So, looking ahead, what do we think are going to be the big trends in 2017?
Security threats will continue to escalate across 2017. More sophisticated responses will be required.
In mid 2016 we observed, in an original piece of research, that UK organisations were worryingly ill-equipped to mitigate emerging security threats. 75% of UK businesses lack DDoS protection, 75% have no Unified Threat Management, and most claim their businesses would fail within a day without critical infrastructure.
What was true in 2016 will be even more true in 2017. The industry has seen growth in attacks for financial gain, state-sponsored hacks, and so-called ‘hacktivism’, as well as insider threats, specifically. We are expecting to see, amongst other things, an increase in ransomware attacks within 2017. This will force many businesses to review their backup and continuity policies.
Security spending will likely continue to be the number one priority for most IT Decision makers. I think we’ll also see a movement to embrace more sophisticated security approaches such as UTM, Security Incident and Event Management (SIEM) systems, as well as a growth in Managed Service security offerings from cloud providers.
Addressing IoT security issues may well fall on MCSPs and ISPs initially
This year, the industry has seen IoT DDoS attacks carried out on a scale never seen before. These attacks have largely leveraged simple security weaknesses (such as the presence of default administration passwords) and have been used to attack several high profile sites including Spotify and krebsonsecurity.com.
Addressing IoT security is likely to require a combination of initiatives, from better user education, to establishing better security at the level of the devices themselves. However, improving the ‘security-mindedness’ of device hardware and software will do little to address security flaws already present in many hundreds of thousands of IoT devices already in the field.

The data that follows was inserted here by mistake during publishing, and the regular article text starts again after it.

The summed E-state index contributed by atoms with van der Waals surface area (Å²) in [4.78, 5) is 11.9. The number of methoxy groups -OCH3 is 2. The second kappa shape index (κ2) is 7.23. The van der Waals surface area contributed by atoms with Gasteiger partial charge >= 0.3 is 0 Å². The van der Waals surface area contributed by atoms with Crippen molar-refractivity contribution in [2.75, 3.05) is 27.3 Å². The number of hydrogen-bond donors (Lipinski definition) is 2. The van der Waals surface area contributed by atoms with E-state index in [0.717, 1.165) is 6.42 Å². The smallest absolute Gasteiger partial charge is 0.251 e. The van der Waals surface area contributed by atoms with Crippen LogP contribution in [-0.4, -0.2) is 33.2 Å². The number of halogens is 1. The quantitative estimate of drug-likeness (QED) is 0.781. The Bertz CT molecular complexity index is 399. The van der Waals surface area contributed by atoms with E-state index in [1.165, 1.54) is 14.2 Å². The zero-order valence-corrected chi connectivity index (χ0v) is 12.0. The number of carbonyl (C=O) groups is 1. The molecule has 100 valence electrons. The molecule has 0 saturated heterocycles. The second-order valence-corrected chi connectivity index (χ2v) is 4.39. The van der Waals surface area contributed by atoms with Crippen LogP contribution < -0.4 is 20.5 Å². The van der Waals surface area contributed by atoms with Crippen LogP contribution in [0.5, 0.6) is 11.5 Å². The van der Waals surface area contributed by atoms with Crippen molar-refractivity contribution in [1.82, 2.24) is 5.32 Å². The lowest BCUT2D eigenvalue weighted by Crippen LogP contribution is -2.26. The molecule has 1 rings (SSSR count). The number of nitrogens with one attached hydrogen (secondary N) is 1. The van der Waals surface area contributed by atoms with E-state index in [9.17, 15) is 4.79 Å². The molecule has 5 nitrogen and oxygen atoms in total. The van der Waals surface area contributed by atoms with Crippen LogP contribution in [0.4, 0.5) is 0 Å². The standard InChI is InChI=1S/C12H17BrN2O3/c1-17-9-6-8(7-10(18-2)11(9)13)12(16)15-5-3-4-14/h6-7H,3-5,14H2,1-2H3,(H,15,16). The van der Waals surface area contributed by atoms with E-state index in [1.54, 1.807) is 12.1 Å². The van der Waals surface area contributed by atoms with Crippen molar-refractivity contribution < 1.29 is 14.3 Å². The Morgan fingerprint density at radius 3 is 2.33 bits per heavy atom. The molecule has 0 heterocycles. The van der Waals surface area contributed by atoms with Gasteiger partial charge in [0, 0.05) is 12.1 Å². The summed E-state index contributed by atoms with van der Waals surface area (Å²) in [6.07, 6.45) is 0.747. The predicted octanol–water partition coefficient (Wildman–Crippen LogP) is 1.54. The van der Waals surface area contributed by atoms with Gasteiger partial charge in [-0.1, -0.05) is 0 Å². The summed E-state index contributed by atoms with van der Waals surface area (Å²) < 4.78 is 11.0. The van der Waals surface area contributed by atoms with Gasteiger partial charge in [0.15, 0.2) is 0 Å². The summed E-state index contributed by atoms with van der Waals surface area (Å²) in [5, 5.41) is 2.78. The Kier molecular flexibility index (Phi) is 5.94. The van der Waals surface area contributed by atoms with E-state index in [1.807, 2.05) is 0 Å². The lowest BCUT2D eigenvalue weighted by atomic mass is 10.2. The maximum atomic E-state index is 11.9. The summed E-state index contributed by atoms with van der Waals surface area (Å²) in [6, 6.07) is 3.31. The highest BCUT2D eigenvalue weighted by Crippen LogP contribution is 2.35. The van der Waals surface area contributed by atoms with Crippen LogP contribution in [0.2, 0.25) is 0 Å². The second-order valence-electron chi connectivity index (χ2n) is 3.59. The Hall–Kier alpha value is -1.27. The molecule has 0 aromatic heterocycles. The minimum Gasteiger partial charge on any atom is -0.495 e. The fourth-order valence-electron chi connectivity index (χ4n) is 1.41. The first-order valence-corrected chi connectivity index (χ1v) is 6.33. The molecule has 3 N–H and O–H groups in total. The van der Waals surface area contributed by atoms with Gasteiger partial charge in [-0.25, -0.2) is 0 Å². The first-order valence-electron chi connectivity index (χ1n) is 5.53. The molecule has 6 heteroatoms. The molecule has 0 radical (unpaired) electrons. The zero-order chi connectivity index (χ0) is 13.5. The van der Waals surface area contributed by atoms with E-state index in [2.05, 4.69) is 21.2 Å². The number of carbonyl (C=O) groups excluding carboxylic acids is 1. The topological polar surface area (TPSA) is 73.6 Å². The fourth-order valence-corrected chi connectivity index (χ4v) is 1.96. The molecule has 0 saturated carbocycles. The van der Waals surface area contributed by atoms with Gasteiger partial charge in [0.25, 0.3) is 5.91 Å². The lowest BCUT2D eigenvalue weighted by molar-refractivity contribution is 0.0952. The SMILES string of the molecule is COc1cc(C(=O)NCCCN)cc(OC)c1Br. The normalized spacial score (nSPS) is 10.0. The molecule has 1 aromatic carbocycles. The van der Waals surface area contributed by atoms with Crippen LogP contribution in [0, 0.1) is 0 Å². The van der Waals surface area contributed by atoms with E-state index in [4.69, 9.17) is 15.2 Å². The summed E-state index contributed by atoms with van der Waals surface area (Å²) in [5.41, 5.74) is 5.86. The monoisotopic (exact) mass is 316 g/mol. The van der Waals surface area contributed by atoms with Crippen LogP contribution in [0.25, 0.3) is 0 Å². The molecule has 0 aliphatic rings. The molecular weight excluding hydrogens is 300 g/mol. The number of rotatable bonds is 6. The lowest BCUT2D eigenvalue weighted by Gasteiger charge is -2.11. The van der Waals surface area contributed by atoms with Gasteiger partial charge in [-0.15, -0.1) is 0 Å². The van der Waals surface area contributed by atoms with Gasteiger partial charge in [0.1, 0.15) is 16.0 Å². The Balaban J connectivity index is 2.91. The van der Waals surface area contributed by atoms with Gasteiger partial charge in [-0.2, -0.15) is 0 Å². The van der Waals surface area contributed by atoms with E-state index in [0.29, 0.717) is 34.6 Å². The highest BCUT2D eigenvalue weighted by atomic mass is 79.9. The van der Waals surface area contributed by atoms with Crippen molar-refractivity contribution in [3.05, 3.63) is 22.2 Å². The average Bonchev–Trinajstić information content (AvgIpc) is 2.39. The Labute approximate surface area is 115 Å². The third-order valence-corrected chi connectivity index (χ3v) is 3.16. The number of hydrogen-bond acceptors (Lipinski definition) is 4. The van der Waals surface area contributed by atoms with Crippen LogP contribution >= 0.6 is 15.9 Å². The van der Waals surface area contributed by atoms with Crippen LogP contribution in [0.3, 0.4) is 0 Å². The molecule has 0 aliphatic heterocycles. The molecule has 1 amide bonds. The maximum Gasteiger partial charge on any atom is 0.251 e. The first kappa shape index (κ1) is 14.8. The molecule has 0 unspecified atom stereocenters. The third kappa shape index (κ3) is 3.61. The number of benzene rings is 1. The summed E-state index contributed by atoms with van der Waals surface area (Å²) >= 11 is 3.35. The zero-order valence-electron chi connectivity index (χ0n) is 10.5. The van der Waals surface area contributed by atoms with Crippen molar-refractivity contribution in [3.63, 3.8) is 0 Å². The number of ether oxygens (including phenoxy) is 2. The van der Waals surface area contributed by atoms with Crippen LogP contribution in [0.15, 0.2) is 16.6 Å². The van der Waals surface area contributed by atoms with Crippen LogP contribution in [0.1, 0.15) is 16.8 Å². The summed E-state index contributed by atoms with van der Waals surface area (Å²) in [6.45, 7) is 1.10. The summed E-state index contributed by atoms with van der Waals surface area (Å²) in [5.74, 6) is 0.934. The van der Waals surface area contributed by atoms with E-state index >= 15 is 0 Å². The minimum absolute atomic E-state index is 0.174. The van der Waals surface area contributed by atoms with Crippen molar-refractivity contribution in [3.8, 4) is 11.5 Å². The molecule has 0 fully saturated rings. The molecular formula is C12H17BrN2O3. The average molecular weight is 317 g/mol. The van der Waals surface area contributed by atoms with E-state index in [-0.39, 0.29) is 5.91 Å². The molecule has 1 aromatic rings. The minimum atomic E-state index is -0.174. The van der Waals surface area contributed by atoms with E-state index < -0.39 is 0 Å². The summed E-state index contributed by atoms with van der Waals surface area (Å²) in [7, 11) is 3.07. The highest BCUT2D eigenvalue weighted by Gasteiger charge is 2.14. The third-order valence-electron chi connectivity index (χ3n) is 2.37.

For many regulators, encouraging (or even forcing) MCSPs and ISPs to put better IoT-oriented security measures in place may seem a temptingly ‘quick fix’. In any case, such safeguards at the level of the service provider will need to be part of the solution. Across 2017 MCSPs and ISPs can probably expect to see regulators ramp up the pressure in terms of IoT device monitoring.
Growth in UCaaS and increasing movement of more advanced features down-market
The UC and collaboration markets have been on an upward curve for years. However, what some companies call ‘UC’ is often no more than a simple VOIP service with some app integration. UC and collaboration tools are capable of so much more. So, why have so many companies failed to adopt ‘proper’ UC tools?
Many businesses have found the ‘top end’ features (videoconferencing, messaging, presence, social integration, a joined-up, single-vendor experience, end-to-end support, etc.) to be something only the largest companies are able to afford. In 2017, we expect to see major inroads from several vendors in terms of bringing these ‘premium’ UC and collaboration tools ‘downstream’, and making them available, as a cloud-based service, to the masses.
The new inbound EUGDPR regulations are likely to put the cat amongst the pigeons for many Data Centre owners. Are they prepared to meet its basic stipulations in terms of data sovereignty and encryption? Can these stipulations still be met while offering public cloud services? And does ensuring EUGDPR compliance represent an opportunity to sell additional services?
It’s a safe bet that many Data Centre owners are a good deal less prepared to answer these questions than they would care to admit. From the ‘one year to go mark’, in April 2017, we can expect to see something of a dash for the finish line from most Data Centre providers, with elevated activity and service offerings around EUGDPR compliance.
Growth in automation and orchestration
We’ve already seen some moves towards this in the industry. As cloud industries continue to mature, and certain services become more of a ‘known quantity’, I think we can expect to see more and more cloud services purchased and provisioned in an automated, ‘app store’/self-service fashion.
“Hybrid” will be a big focus in 2017
With most companies now operating some mixture of of on-premise and cloud infrastructure, the next big question for many is how to balance the advantages of ‘private’ clouds against the instant scalability and versatility of public cloud compute and storage.
In 2017 we can expect to see a rise in both public cloud consultancy and managed services from MCSPs and IT Consultancies, as well as growth in services (such as Netapp’s NPS) designed to help companies maintain data privacy as they ‘leverage public cloud services.
For more information on these predictions and how they may affect your business, contact us here.